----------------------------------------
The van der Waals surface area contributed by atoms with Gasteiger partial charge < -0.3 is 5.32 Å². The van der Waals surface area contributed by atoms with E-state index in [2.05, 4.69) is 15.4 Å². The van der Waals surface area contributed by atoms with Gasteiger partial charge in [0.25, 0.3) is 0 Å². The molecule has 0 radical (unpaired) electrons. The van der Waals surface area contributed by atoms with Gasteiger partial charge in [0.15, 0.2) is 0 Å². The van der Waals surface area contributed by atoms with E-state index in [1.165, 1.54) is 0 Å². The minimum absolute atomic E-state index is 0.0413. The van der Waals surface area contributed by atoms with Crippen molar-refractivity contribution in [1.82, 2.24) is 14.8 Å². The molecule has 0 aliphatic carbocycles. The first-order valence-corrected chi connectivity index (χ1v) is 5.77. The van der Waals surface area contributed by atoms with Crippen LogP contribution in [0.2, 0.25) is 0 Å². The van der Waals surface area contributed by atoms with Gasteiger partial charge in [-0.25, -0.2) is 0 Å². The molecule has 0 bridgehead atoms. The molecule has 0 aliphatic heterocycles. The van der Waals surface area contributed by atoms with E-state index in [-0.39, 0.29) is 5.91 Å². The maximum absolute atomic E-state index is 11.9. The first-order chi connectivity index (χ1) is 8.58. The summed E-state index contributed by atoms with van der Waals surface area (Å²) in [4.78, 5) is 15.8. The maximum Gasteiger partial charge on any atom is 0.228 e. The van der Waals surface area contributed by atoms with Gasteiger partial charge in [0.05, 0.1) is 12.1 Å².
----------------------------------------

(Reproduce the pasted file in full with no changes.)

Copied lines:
The van der Waals surface area contributed by atoms with Gasteiger partial charge < -0.3 is 5.32 Å². The van der Waals surface area contributed by atoms with E-state index in [2.05, 4.69) is 15.4 Å². The van der Waals surface area contributed by atoms with Gasteiger partial charge in [0.25, 0.3) is 0 Å². The molecule has 0 radical (unpaired) electrons. The van der Waals surface area contributed by atoms with Gasteiger partial charge in [0.15, 0.2) is 0 Å². The van der Waals surface area contributed by atoms with E-state index in [1.165, 1.54) is 0 Å². The minimum absolute atomic E-state index is 0.0413. The van der Waals surface area contributed by atoms with Crippen molar-refractivity contribution in [1.82, 2.24) is 14.8 Å². The molecule has 0 aliphatic carbocycles. The first-order valence-corrected chi connectivity index (χ1v) is 5.77. The van der Waals surface area contributed by atoms with Crippen LogP contribution in [0.2, 0.25) is 0 Å². The van der Waals surface area contributed by atoms with Gasteiger partial charge in [-0.25, -0.2) is 0 Å². The molecule has 0 bridgehead atoms. The molecule has 0 aliphatic heterocycles. The van der Waals surface area contributed by atoms with E-state index in [-0.39, 0.29) is 5.91 Å². The maximum absolute atomic E-state index is 11.9. The first-order chi connectivity index (χ1) is 8.58. The summed E-state index contributed by atoms with van der Waals surface area (Å²) in [4.78, 5) is 15.8. The maximum Gasteiger partial charge on any atom is 0.228 e. The van der Waals surface area contributed by atoms with Gasteiger partial charge in [0.05, 0.1) is 12.1 Å².